Namespaces and cgroups are the building blocks on which the foundation of containers has been laid. In this post, we will explore what are namespaces and cgroups along with brief descriptions of their various types.
What is a namespace?
You may consider a namespace as a global system wrapper. It means it takes a global system resource like a mount point and it provides a wrapper around it that makes it look to the process living in that namespace like it has its own isolated instance of that resource. Namespaces allow the partitioning of kernel resources ensuring that one set of processes sees only the resources allocated to it while another set of processes sees only the resources allocated to it. Sometimes namespaces and cgroups are referenced interchangeably but this is not accurate. simply put, namespaces limit what resources a process or a set of processes can see whereas cgroups limit what resources a process or a set of processes can use.
There are six different types of namespaces described below:
This is a key security feature as each namespace can be given its own distinct set of user ids and group ids. It allows a process to have a PID of 1 inside a container and a PID of 2000 inside the host system. In fact, user namespaces can be nested up to 32 times. With the implementation of user namespaces in containers, an attacker could gain root access to a container but since that would be limited to the particular container, they would not be able to do anything on the host operating system.
Interprocess communication (IPC) namespace:
This isolates system resources from a process while giving processes created in an IPC namespace visibility to each other for inter-process communication. This offers a way for multiple processes to exchange data.
UNIX Time-Sharing (UTS) namespace:
The UTS namespace allows a single system to have a different host and domain name for different processes. This was implemented to allow the isolation of a different hostname for each container. This allows containers to have their own names so that applications could use container hostnames as default identifiers when communicating with containers as well as allow users to get information about containers using traditional commands like uname or hostname.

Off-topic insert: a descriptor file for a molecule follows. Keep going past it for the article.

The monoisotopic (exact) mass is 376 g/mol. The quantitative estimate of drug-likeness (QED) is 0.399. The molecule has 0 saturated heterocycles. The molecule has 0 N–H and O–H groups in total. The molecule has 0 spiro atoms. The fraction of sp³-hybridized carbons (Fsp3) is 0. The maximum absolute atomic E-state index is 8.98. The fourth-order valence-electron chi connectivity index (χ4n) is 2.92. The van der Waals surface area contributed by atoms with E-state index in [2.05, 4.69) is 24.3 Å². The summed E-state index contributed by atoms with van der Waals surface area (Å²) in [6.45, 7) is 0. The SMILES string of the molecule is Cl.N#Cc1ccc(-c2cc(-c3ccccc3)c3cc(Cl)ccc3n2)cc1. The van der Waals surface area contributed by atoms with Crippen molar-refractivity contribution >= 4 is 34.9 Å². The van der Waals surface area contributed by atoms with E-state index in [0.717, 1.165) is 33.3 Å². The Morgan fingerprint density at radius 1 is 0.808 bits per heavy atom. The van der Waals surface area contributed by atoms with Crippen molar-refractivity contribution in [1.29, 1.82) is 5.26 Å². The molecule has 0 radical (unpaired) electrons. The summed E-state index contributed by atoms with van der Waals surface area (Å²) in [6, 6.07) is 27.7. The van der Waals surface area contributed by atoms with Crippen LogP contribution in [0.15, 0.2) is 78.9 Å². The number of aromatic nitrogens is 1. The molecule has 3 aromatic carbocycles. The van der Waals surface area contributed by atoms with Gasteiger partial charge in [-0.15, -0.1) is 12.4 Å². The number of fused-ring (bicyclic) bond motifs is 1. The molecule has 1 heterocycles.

The name of the mount namespace is self-explanatory. This controls the mount points visible to containers. Traditionally mounting or unmounting a file system would change the global system environment. However, with the use of the mount namespace, we can now provide isolated lists of mount points for each container. The process of creating a mount namespace is similar to that of creating a chrooted environment.
The PID namespace allows for the isolation of process id numbers. Every time you boot up a Linux system, it will start with just one process with the PID of 1 and that process is the root of the process tree. The PID namespace allows us to create a new process tree for each container. This ability helps satisfy the init system’s need to be PID 1 in that container. This also allows the functionality to suspend the process and move the container to a brand new host with the process still in place so that when we bring the container back up we don’t have to worry about PID number conflicts.
This allows containers to have their own copy of the network stack. This allows every container to have its own routing table, its own firewall rules, and its own network devices.
What are cgroups?
Cgroups or control groups were originally released by google as process containers. However, to avoid any issue with the word containers, the name was changed. Cgroups isolate a process’s ability to have access to a system resource. A process within a cgroup does not have to behave the same way as traditional processes as each subsystem may have its own process hierarchies which are independent of one another. This means that one process can live in several trees. There are several different subsystems that are supported by the Linux kernel and we will now describe some of the more important ones.
This allows you to limit and measure the amount of I/Os for each set of processes. It allows you to throttle limits for each of the groups.
The cpu subsystem allows you to monitor cpu usage for a group of processes allowing you to set weights and keep track of the usage per cpu.
This generates automatic reports on CPU resources used by tasks in a cgroup.
The cpuset subsystem allows you to ping groups of processes to one CPU or to groups of a process allowing you to dedicate CPUs to a particular task.
This allows or denies access to devices by tasks in a cgroup. It allows you to set permissions as to which processes or containers could read or write to a device.
The freezer subsystem suspends or resumes tasks in a cgroup. It can be used to send a sigstop signal to a whole container.
It sets limits of the amount of memory that can be used by tasks in a cgroup and generates automatic reports on memory resource usage. The memory subsystem allows you to keep track of memory usage down to the memory page level.
The net_cls subsystem enables us to tag network packets with a classid that allows the identification of packets originating from a particular cgroup task.
The net_prio subsystem provides a way to set the priority of network packets dynamically.
This concludes our explanation of namespaces and cgroups. The understanding of these concepts is an important step towards understanding the working of different container engines and subsequent container orchestration mechanisms. We hope you found this article to be useful and we look forward to your suggestions and feedback.
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